New Age Islam News Bureau
27 August 2022
• Nadia Khan, British-Pakistani Footballer, Glad to Represent Pakistan in the SAFF Women Cup
• Emirati, Roqayah Husain Ali Ramadan, Female Paramedic Says Saving Lives Is Her Biggest Reward
• Taliban Restricts Female Students to Leave Kabul for Studies in another Atrocious Move
• Muslim Countries Must Be Leading Voices on Afghan Women's Rights, US Envoy Says
• Emirati Women's Day: Abu Dhabi Firm To Host Workshop In Rwanda For Young Female Professionals
• Pakistani City's Decision to Close Women's Park Following Islamist Protests Sparks Uproar
• French Tourists Refuse to ‘Share’ Pool with Woman in Burkini in Morocco
• Emirati Women Now Comprise 95 Per Cent of Female Employees at Al Ain Zoo
Compiled by New Age Islam News Bureau
Turkish Pop Star Gulsen Colakoglu Jailed Over Joke about Religious Schools on Charges Of "Inciting Hatred And Enmity"
Gulsen has previously been targeted by Turkish conservative groups for her revealing stage outfits and support for the LGBTQ community.
Aug 26, 2022
ANKARA: Turkish pop star Gulsen has been arrested on charges of "inciting hatred and enmity" over a joke she made about Turkey's religious schools, the country's state-run news agency reported. The 46-year-old singer and songwriter, whose full name is Gulsen Colakoglu, was taken away for questioning from her home in Istanbul and was formally arrested late on Thursday before being taken to a prison pending her trial.
The arrest sparked outrage on social media. Government critics said the move was an effort by President Recep Tayyip Erdogan to consolidate his religious and conservative support base ahead of elections in 10 months' time.
The charges were based on a joke Gulsen made during a concert in Istanbul back in April when she quipped that one of her musicians' "perversion" stemmed from the fact that he went to a religious school.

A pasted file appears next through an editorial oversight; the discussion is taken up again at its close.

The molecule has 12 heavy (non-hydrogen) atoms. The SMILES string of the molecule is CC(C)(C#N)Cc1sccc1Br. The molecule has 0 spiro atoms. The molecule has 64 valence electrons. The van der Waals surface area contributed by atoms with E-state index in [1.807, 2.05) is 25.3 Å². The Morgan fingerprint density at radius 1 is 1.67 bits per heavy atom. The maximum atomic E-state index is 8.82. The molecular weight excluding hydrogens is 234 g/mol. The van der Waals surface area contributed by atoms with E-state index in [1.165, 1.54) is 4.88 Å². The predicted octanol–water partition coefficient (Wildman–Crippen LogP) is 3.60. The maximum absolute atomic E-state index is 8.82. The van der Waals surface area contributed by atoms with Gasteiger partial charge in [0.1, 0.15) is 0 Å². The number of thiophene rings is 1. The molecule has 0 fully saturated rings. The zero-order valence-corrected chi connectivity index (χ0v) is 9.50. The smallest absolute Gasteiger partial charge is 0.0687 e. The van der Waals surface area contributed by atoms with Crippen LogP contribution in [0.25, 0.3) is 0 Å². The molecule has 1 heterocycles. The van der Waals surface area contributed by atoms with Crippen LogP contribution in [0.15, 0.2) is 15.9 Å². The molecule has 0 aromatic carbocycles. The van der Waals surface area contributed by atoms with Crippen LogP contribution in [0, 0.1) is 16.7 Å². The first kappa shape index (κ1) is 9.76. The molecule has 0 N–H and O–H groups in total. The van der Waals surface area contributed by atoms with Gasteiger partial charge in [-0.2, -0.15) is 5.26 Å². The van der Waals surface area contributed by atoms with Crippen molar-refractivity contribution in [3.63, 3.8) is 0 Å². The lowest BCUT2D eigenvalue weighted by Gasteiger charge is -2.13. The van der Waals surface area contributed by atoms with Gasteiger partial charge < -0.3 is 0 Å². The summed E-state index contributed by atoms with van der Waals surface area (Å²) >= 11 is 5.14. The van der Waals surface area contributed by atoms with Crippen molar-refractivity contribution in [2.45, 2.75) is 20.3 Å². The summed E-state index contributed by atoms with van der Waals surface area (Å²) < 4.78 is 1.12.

A video of the singer making the comments began circulating on social media recently, with a hashtag calling for her arrest.
Gulsen - who had already been the target of Islamic circles for her revealing stage outfits - issued an apology for the offense caused but said her comments were seized on by those wanting to deepen polarisation in the country.
During her questioning, Gulsen rejected accusations that she incited hatred and enmity, telling court authorities that she had "endless respect for the values and sensitivities of my country", the state-run Anadolu Agency reported.
A request that she be released from custody pending the outcome of a trial was rejected.
Kemal Kilicdaroglu, leader of Turkey's main opposition party called on Turkey's judges and prosecutors to release Gulsen.
"Don't betray the law and justice; release the artist now!" he wrote on Twitter.
The spokesman for Erdogan ruling party, Omer Celik, appeared however, to defend the decision to arrest the singer, saying "inciting hatred is not an art form".
"Targeting a segment of society with the allegation of perversion and trying to polarise Turkey is a hate crime and a disgrace to humanity," Celik tweeted.
Erdogan and many members of his Islam-based ruling party are graduates of religious schools, which were originally established to train imams.
The number of religious schools has increased under Erdogan, who has promised to raise a "pious generation".
Source: Times Of India
Nadia Khan, British-Pakistani Footballer, Glad To Represent Pakistan In The SAFF Women Cup
Nadia Khan, the British-Pakistani footballer. Photo provided by reporter.
Aug 27 2022
KARACHI: Nadia Khan, the British-Pakistani footballer who is selected for Pakistan’s women football team to play in the SAFF Women Cup, said she feels proud to represent Pakistan and can’t wait to be with her teammates.
Nadia is based in Leeds, UK, and plays for Doncaster Rovers Belles. She was named by the Pakistan Football Federation in the 23-member squad for the SAFF championship to be played in Nepal from 6th September.
The 21-year-old midfielder will soon fly to Kathmandu where she’ll join the squad led by Maria Khan for her debut international event in Pakistan colours.
In an exclusive interview with Geo News, Nadia spoke about her journey, her thoughts on being picked for Pakistan and her aims for the future.
“My family and I are so proud for me to represent Pakistan in the upcoming tournament and I'm so excited and can't wait to be with my teammates and have a great time. It's a whole different experience. I can't wait to be over there playing and representing Pakistan,” she added.